The life of Tanzanians, according to Magufuli, an economist by profession, gets worse if you close the microcommerce, transport, even poor everyday life.
So, in fact, it has not been. Tanzania closed its borders only because there were no more international flights, the land borders with Zambia, Mozambique, Rwanda, Burundi and Kenya have always remained open. Now even, first among the states of Sub-Saharan Africa, it has reopened to tourism.
Mind you, not because it is Covid Free as the superficial "if it's not white, it's black" propaganda, but because you can see the virus as it is behaving so far at the Equator.
Most of the truck drivers who show up at customs between Tanzania and Kenya are positive for the swab and are sent back across the border.
Same Africa, neighboring countries and probably the same popular philosophy.
But completely different directives.
Of which that of the Tanzanian government might appear unconscious, but it is certainly more realistic and treats Covid-19 for what it is.
A great son of a bitch like so many you can meet around, dangerous or not.
Who knows if it is not more right and natural to confront him at the day, see how he behaves, become a friend or just an acquaintance. Ignore him with respect or receive him in the house making him understand that he will have to follow his rules serenely, a bit like when you are a guest of a maasai family in their manyatta.
Italians living in Zanzibar or on the mainland assure us that the hospitals are not overflowing with people with Coronavirus symptoms, that there are no unusual queues in front of the mortuary and above all that even in metropolises like Dar Es Salaam life has been quietly going on for months with overcrowded markets, restaurants and shops open and no masks required.
There is a focus, especially in places frequented by Westerners, on sanitizing and washing hands, and a general call for cleanliness which is still a good rule and in Africa could be the only positive trauma left by the pandemic.
For the rest, some videos put on the net by the online broadcaster AYO actually show Ethiopian planes landing at Kilimanjaro airport full of German and Scandinavian tourists who will enjoy the wonders of the Great Migration (lodges in the Serengeti with good occupancy, these days) and hotels on the coast and in Zanzibar preparing for the summer season.
Even the Kenyan press calls these tourists "brave".
"Brave tourists back in Tanzania to see the Migration" is the headline of the national newspaper Daily Nation, the same newspaper that tried to terrorize the population with a front-page article titled "Let's prepare for the worst" in which artisans are shown to be struggling with serial production of coffins waiting for the "peak" of Covid-19 in the country.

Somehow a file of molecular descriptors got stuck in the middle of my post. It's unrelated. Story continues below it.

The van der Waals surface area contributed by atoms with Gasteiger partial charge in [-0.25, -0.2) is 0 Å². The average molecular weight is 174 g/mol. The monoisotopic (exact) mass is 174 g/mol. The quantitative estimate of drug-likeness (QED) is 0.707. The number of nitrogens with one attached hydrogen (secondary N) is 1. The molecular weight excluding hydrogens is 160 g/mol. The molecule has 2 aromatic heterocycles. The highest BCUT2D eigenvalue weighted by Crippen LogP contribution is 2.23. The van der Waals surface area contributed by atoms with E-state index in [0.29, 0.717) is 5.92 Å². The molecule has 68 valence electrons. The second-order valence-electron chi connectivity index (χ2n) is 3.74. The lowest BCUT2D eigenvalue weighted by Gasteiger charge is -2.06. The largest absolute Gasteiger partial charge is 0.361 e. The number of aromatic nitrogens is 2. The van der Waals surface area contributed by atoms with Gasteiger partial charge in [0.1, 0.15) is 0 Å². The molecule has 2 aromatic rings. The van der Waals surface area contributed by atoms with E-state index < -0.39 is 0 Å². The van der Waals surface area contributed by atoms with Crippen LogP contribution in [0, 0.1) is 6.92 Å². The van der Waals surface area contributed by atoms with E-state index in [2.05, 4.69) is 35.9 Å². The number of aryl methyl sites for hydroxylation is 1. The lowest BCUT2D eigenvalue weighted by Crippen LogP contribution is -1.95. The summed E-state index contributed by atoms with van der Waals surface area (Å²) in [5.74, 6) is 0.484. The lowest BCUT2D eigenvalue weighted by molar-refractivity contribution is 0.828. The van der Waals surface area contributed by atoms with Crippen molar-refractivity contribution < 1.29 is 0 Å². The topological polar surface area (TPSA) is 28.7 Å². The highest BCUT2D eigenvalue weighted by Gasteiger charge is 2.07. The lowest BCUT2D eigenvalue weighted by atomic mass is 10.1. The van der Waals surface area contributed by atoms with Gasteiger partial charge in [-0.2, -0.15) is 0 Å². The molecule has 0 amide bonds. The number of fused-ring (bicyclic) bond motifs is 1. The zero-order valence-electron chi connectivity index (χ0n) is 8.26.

It seems that Kenya, too, in its process of modernization, of growth towards world parameters that measure well-being with GDP above 5% and the consideration of world powers with debts contracted, leaving the poor at the mercy of themselves or at most of willing NGOs, has understood that fear makes and makes money. Otherwise, how could one think that a country in which since last March 90% of positive cases are asymptomatic and heal without getting sick and without treatment, 50% of the dead (so to date 140 people) were already with one foot in the grave and another 40% were at risk, is still considering to remain closed and with a curfew regime?
And all the Kenyans who try, with understandable difficulties, to live from day to day as if nothing had happened, forgetting to wear the mask, continuing to save 20 shillings that allow one meal a day by getting in 3 on a motorcycle taxi and saving the little water to wash at the end of the day and not every minute their hands, are they unconscious or brave?
This is to think of an Italian in Kenya who goes out on the street and interacts, even with all the necessary precautions (even a little bit for Mediterranean superstition ...).
I have always said that in Kenya one often sees reality upside down and that for what has become reality elsewhere, this is the right way to consider life.
And I still think that to live as a Kenyan one needs a certain amount of unconsciousness.
Do you want to see then that in inverted reality "courageous" is becoming synonymous with "unconscious"?
Oh, yeah, it takes a lot of guts today to decide to live, but fear doesn't cost any effort.
Too bad it kills everything that doesn't die with the body.